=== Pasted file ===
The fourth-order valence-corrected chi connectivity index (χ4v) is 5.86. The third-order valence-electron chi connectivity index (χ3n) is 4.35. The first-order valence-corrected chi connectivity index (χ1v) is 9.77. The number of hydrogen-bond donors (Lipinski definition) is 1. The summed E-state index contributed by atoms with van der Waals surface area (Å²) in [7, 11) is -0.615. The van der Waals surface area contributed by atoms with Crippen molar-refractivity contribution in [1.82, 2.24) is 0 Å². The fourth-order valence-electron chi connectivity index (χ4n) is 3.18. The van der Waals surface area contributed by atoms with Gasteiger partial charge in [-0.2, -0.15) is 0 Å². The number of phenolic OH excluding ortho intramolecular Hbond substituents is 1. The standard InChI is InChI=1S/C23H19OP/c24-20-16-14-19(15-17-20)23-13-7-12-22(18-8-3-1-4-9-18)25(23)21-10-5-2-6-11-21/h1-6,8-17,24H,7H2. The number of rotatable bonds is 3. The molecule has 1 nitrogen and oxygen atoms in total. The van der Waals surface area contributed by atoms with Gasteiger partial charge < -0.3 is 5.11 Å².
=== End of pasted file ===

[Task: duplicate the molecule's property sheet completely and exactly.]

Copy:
The fourth-order valence-corrected chi connectivity index (χ4v) is 5.86. The third-order valence-electron chi connectivity index (χ3n) is 4.35. The first-order valence-corrected chi connectivity index (χ1v) is 9.77. The number of hydrogen-bond donors (Lipinski definition) is 1. The summed E-state index contributed by atoms with van der Waals surface area (Å²) in [7, 11) is -0.615. The van der Waals surface area contributed by atoms with Crippen molar-refractivity contribution in [1.82, 2.24) is 0 Å². The fourth-order valence-electron chi connectivity index (χ4n) is 3.18. The van der Waals surface area contributed by atoms with Gasteiger partial charge in [-0.2, -0.15) is 0 Å². The number of phenolic OH excluding ortho intramolecular Hbond substituents is 1. The standard InChI is InChI=1S/C23H19OP/c24-20-16-14-19(15-17-20)23-13-7-12-22(18-8-3-1-4-9-18)25(23)21-10-5-2-6-11-21/h1-6,8-17,24H,7H2. The number of rotatable bonds is 3. The molecule has 1 nitrogen and oxygen atoms in total. The van der Waals surface area contributed by atoms with Gasteiger partial charge < -0.3 is 5.11 Å².